Read/Post Comments (4)Husband's mailbox has been bursting with messages, and mine, silent. He had gone to church in Menetes as I began this blog on a quiet Sunday morning, alone, in our room in Amoopi. He likes the PaPa with the pony tail and cowboy boots, below his vestments. And the deep, melodious voice. I rather like the PaPa, too--but prefer not to sit among the old women this morning. I spent reflective time cleaning out duplicate messages in my IPAD inbox, and copying 'savers' to appropriate days in this year's journal. Maybe, I thought, I'll nurture a creative submission for my blog site. Nope. Husband with his wry thoughts on religion, and daughter with her weekly introductions to the young country of Qatar, create too high a bar of excellence on their blog sites for me to maneuver in my present mood.
Subjects I usually broach lean toward my years of immersion in aspects of life related to the law, and during the quiet reflection of days and weeks on the Greek island of Karpathos, subjects that broil in my mind do not as clearly relate to my chosen themes.
Later, I tried again. The Austrians left this morning for home. I will miss hearing them moving about next door, and will miss our shared dinners and talks into the late night. During the past ten days, our conversation with the Austrians, as in previous years, has been in a congenial mélange of German, English, and Greek. I'll now set aside my German dictionary and readings, and focus only on Greek --until next Sunday nite, when we meet daughter and son-in-law at the airport, and subjects related to family, and shared history will dominate, in English. They have not visited Karpathos before and we all look forward to sharing the Karpathos island experience.
It is near the end of the tourist season, and conversation has ranged from the subtlety of meanings of words, phrasing, and body language to personal experiences, opinions, and questions related to settlement of disputes, personal and among countries, world peace, large and small countries' acting as bullies, or overly solicitous parents. With the Austrians we have a perspective developed by a number of years of introspective contemplation in Karpathos, and a shared respect for our greek landlord/businessman, who makes things work so well for his many repeat customer/guests, and as an active participant in the local development/government of this relatively small island. We also delve into the usual subjects of politics, religion and social questions, freed from personal involvement in the subjects by the diversity of our cultures and backgrounds.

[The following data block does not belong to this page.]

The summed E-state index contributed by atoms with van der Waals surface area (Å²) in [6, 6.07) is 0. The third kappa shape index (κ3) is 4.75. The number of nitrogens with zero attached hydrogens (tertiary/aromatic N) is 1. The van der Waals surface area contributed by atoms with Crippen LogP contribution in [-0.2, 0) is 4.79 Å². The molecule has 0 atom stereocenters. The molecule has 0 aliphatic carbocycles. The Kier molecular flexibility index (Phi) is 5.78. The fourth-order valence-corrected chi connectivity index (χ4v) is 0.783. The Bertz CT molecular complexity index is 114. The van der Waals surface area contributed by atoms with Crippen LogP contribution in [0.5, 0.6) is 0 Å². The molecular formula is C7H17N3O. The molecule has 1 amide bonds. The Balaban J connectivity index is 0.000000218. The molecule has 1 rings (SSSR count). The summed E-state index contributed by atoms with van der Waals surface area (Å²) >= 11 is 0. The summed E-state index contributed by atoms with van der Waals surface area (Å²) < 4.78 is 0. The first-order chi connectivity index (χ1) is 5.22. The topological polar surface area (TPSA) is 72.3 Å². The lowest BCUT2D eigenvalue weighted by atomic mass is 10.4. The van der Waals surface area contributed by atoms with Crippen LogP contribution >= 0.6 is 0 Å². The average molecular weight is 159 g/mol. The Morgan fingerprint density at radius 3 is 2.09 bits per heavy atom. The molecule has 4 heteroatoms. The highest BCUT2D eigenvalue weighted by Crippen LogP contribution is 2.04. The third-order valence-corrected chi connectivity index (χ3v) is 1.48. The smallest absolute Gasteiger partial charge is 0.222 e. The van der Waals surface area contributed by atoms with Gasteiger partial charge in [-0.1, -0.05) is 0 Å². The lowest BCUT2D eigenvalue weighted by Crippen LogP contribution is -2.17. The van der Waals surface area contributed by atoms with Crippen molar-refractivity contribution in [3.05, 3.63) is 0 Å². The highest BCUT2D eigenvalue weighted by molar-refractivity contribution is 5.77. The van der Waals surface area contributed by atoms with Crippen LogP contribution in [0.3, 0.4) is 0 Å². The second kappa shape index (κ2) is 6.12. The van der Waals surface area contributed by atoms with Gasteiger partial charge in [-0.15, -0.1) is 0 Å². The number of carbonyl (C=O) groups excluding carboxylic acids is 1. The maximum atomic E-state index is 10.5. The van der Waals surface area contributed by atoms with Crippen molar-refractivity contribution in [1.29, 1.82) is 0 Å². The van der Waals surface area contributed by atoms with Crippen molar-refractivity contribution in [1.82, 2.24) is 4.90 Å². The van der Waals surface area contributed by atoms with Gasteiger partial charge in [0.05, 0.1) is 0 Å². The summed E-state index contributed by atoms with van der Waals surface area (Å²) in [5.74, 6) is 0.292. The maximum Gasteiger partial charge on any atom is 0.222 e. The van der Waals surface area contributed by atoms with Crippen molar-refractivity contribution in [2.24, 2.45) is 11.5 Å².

In spite of the economic problems faced by the world, and most particularly in Greece these days, Karpathos roads are being repaired, and inventory arrives and moves through businesses to customers. Conversation remains civil, and neighbors share in the bounty that remains. We visitors to the country have found a congenial place to relax and reflect. And there remains meat for the blog of this rechtsanwalt/dikigoros/lawyer.
Posted by Peggy S. Hedrick at 10:14am
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I can’t wait to retire! Hopefully I will get to spend it like you, Dad, Butch & Norma do! Travelling and relaxing on a beach somewhere… :) Love your little kiddle K
Posted by Kay Hedrick on 9/28/2012 at 6:23am
Peggy, thank you for sharing your experience. Patricia
Posted by Patricia Sundstrom on 9/27/2012 at 7:06pm
It all sounds wonderful Peggy. Thank you for sharing.
Posted by Norma Rees on 9/27/2012 at 4:23pm
Excellent blogging, Cousin.
There is nothing about your World View that I could possibly find fault with.
In one month, Norma and I will depart for Australia, and (please don’t tell the Aussies this) there are similarities between our time there and how I perceive your time in Greece. For one thing, a "time out” from the Helter Skelter of life in the US. A time for contemplation. We don’t generally have Austrians to chat with, but do have a variety of Australians, including recent immigrants from Europe and Asia and Africa. For example, I find that conservative Aussies are very opinionated about American politics, just as conservatives are here, while most of our friends, who tend to be more liberal, are curious and enjoy hearing our attempts at explaining what the heck is going on in America politically and culturally. Sometimes it is nice to be listened to, since it forces us to sort out our own thoughts. But mostly I enjoy listening to a world view I can relate to, but different from my own.
Posted by Wally Rees on 9/25/2012 at 11:12amThanks for the good words, Butch. I've noted October 25 on my mind and calendar and will be thinking of you and Norma as you take off, again, for down unda. Hard to say which world you live in is the most therapeutic. And following you (and Norma, and Biff) on FB, wherever any of us are, is therapeutic for me, too.
Peggy Hedrick on the run
Posted by Peggy Hedrick on 9/27/2012 at 10:47pm